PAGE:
When the crust comes out of the oven, use a spoon to spread the white chocolate over the surface, smoothing it out with your fingers. Make sure you leave a gap at the top edge-you don't want the white chocolate to show over the filling. You want to do this while the white chocolate and the crust are both still warm, so the white chocolate spreads easily and doesn't set up and harden too fast. The chocolate will act as a sealant, to stop the crust from going soggy when you pour in the filling (it keeps the crust really crisp even after it's finished baking, so when you take the pie out of the fridge the day after you make it, you don't have sogginess). Set aside the crust to cool.


Preheat the oven to 325 degrees F.

Zest the oranges and lemons, using a micro-plane grater if you've got one-you want the zest to be as fine as possible.

Squeeze the orange through a sieve into a measuring cup to make sure you've got the right amount of juice. Do the same with the lemons.

Combine the orange and lemon zest, the orange and lemon juice, 1 cup of the sugar, and the butter in a medium-sized sauce pot. Stir everything together, and cook the mixture over medium heat for about 4 minutes, until the butter melts.

Whisk everything together again, and keep cooking, whisking frequently, for about 6 minutes, until the mixture boils up and the white-yellow layer that forms on the top has mostly boiled away (it's just like you're clarifying butter). The liquid will turn caramel-colored. While the citrus mixture is cooking, whisk together the eggs, yolks, the remaining 1/2 cup sugar, and the salt in a large mixing bowl.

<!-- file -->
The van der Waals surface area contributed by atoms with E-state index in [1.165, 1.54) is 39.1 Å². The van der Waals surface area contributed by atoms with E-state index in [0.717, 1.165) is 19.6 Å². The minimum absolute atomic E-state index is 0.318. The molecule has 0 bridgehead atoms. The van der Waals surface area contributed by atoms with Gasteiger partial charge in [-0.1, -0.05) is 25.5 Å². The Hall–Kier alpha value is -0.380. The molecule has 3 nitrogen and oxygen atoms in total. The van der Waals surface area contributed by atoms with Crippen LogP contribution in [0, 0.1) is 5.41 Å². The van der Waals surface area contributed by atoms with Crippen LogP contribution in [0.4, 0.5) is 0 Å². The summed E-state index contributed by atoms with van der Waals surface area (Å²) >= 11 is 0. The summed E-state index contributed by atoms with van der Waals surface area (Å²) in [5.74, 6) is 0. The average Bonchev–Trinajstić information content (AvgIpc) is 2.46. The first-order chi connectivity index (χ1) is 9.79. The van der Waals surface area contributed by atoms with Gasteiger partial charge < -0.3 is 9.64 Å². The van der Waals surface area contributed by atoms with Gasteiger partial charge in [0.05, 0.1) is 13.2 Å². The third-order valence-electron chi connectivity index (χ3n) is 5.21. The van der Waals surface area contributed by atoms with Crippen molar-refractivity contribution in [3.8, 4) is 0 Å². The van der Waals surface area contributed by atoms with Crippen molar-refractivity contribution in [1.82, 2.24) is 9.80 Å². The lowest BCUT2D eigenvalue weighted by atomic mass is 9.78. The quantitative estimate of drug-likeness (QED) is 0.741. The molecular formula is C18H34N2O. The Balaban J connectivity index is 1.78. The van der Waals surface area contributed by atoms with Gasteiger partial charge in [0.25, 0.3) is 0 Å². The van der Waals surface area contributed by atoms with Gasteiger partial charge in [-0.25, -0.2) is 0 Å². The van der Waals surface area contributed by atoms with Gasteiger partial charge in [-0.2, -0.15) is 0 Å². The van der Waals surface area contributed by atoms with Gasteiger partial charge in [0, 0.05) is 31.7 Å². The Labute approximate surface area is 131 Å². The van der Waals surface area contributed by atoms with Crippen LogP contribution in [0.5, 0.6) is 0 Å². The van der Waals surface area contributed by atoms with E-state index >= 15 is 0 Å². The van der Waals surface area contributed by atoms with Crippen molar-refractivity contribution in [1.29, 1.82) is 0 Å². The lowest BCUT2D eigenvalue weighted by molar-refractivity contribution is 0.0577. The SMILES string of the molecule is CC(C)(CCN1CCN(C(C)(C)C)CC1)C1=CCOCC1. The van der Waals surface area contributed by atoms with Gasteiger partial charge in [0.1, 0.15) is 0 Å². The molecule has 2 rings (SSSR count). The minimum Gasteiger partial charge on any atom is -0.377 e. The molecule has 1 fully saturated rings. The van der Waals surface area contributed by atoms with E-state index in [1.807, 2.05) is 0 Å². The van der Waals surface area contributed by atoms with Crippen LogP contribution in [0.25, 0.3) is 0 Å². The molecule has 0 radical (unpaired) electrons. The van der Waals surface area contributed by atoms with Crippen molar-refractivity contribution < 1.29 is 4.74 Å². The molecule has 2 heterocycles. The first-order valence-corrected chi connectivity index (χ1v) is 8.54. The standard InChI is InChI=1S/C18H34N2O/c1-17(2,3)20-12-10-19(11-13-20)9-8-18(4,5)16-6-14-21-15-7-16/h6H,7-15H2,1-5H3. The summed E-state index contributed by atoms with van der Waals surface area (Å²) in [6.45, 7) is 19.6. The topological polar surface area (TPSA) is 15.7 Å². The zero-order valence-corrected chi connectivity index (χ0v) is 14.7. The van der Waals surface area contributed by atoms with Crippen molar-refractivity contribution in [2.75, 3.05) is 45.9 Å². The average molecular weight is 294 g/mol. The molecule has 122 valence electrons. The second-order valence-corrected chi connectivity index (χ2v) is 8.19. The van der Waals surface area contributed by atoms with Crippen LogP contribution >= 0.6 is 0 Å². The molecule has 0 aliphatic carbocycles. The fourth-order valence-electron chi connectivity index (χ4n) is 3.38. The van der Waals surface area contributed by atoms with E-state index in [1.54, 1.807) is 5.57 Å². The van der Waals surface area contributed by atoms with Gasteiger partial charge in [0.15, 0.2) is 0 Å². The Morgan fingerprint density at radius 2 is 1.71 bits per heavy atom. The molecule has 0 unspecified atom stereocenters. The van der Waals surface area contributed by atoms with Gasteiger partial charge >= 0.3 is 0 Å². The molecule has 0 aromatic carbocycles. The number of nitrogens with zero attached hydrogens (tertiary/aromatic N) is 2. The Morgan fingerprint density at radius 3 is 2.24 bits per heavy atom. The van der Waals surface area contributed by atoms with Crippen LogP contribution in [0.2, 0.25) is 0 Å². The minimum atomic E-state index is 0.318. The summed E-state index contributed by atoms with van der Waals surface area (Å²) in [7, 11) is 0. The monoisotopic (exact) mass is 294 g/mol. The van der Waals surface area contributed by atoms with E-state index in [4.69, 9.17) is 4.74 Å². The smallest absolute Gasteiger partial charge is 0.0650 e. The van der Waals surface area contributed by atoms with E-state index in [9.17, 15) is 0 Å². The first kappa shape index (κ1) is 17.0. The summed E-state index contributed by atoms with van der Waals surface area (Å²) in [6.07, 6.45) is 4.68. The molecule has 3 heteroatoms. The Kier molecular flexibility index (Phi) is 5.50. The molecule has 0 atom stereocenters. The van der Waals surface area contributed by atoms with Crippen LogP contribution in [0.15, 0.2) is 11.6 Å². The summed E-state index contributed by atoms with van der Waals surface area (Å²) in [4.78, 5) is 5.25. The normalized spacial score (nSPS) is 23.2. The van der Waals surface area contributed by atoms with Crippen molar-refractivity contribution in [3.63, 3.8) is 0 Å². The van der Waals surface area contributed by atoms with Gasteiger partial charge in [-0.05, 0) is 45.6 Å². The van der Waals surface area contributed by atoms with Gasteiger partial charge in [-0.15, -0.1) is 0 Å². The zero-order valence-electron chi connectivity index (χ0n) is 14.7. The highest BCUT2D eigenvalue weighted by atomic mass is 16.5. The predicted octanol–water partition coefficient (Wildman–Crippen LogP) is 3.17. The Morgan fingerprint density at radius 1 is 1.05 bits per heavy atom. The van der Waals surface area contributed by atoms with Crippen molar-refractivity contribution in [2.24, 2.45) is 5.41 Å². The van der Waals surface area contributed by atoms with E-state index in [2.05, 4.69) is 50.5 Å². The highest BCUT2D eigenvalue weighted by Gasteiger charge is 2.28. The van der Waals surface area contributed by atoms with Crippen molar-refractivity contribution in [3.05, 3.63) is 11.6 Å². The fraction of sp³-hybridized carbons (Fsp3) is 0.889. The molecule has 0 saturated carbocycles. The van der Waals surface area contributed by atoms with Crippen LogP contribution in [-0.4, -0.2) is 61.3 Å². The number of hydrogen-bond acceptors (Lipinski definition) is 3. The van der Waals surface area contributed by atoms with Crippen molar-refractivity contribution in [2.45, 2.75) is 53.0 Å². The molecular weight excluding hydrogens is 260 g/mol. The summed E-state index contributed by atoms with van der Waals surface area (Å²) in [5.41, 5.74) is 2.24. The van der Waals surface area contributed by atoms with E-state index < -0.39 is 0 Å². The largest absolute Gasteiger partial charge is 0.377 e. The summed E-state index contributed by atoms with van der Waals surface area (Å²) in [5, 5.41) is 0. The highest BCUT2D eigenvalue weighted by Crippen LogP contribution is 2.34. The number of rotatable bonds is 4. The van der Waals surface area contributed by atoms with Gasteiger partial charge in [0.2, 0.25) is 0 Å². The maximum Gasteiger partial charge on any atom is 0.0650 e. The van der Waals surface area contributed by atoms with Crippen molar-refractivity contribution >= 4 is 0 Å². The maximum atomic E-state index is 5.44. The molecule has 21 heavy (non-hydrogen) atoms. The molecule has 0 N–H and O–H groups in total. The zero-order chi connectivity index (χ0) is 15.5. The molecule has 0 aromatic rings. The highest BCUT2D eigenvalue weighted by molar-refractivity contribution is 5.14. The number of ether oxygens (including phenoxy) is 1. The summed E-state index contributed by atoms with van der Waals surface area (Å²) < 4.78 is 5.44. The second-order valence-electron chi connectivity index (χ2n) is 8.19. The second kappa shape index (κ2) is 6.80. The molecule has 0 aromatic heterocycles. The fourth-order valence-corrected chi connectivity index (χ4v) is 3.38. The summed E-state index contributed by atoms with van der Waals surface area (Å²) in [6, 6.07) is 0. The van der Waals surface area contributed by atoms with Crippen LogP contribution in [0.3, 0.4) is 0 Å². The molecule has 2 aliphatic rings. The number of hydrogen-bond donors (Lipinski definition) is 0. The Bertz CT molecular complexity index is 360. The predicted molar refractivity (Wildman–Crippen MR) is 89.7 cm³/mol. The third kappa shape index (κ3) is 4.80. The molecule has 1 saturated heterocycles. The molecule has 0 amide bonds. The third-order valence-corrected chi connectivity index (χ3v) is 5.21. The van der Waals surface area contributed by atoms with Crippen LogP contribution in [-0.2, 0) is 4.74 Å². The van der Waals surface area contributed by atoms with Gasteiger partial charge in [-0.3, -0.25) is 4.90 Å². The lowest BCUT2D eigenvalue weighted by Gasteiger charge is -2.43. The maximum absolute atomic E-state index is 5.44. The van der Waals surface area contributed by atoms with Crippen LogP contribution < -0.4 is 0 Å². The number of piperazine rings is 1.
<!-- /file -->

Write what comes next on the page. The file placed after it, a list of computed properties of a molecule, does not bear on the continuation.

When the citrus mixture is ready, pour it slowly into the egg mixture. Whisk everything together well.

Strain the mixture through a fine-mesh sieve into a large mixing bowl, using a spoon to push the liquid through but leaving most of the zest in the sieve. The liquid will be bright egg-yellow.

Pour the liquid filling into the pie crust (but don't overfill it). Put the pie pan on a baking sheet, and set it on the middle oven rack. (Be careful when you transfer it to the oven!)

Let the pie bake for about 35 minutes; it's done when the filling firms up, so it jiggles but isn't liquid anymore, and it bubbles on the outside edge.

Let the pie cool completely before you cut into it. It's good at room temperature, but you can keep it in the fridge and serve it cold, too-it holds pretty well for a day or so.



1 -3/4 oz. El Dorado 15 year Rum
1/2 oz. Meletti Amaro
1/4 oz. Yellow Chartreuse
1/4 oz. Falernum

  • METHOD: Stir and strain over a single LARGE ICE CUBE
  • GLASS: Old-Fashioned
  • GARNISH: Lemon Twist